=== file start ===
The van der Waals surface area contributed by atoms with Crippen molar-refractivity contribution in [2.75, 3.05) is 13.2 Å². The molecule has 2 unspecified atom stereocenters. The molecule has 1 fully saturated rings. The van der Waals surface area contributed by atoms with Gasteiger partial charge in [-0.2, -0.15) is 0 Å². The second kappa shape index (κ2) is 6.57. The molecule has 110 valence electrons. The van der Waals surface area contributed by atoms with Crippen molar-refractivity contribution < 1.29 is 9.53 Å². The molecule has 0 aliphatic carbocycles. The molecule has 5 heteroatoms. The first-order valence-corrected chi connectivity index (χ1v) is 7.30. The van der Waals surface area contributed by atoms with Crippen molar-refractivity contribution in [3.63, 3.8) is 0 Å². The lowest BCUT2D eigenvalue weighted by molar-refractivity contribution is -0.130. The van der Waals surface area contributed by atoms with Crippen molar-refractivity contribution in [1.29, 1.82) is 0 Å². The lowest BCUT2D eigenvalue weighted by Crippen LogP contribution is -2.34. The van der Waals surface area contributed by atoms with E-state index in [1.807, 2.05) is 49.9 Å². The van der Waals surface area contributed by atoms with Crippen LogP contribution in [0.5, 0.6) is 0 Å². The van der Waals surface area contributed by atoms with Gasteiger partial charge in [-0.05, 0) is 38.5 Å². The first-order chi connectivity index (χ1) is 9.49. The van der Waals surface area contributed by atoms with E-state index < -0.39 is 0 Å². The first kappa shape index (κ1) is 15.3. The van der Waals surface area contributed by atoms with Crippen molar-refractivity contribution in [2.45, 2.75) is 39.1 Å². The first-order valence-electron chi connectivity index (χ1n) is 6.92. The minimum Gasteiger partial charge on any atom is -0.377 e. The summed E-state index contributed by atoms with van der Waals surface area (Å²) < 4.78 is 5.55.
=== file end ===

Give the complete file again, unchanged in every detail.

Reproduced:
The van der Waals surface area contributed by atoms with Crippen molar-refractivity contribution in [2.75, 3.05) is 13.2 Å². The molecule has 2 unspecified atom stereocenters. The molecule has 1 fully saturated rings. The van der Waals surface area contributed by atoms with Gasteiger partial charge in [-0.2, -0.15) is 0 Å². The second kappa shape index (κ2) is 6.57. The molecule has 110 valence electrons. The van der Waals surface area contributed by atoms with Crippen molar-refractivity contribution < 1.29 is 9.53 Å². The molecule has 0 aliphatic carbocycles. The molecule has 5 heteroatoms. The first-order valence-corrected chi connectivity index (χ1v) is 7.30. The van der Waals surface area contributed by atoms with Crippen molar-refractivity contribution in [3.63, 3.8) is 0 Å². The lowest BCUT2D eigenvalue weighted by molar-refractivity contribution is -0.130. The van der Waals surface area contributed by atoms with Crippen molar-refractivity contribution in [1.29, 1.82) is 0 Å². The lowest BCUT2D eigenvalue weighted by Crippen LogP contribution is -2.34. The van der Waals surface area contributed by atoms with E-state index in [1.807, 2.05) is 49.9 Å². The van der Waals surface area contributed by atoms with Crippen LogP contribution in [0.5, 0.6) is 0 Å². The van der Waals surface area contributed by atoms with Gasteiger partial charge in [-0.05, 0) is 38.5 Å². The first-order chi connectivity index (χ1) is 9.49. The van der Waals surface area contributed by atoms with E-state index < -0.39 is 0 Å². The first kappa shape index (κ1) is 15.3. The van der Waals surface area contributed by atoms with Crippen molar-refractivity contribution in [2.45, 2.75) is 39.1 Å². The first-order valence-electron chi connectivity index (χ1n) is 6.92. The minimum Gasteiger partial charge on any atom is -0.377 e. The summed E-state index contributed by atoms with van der Waals surface area (Å²) < 4.78 is 5.55.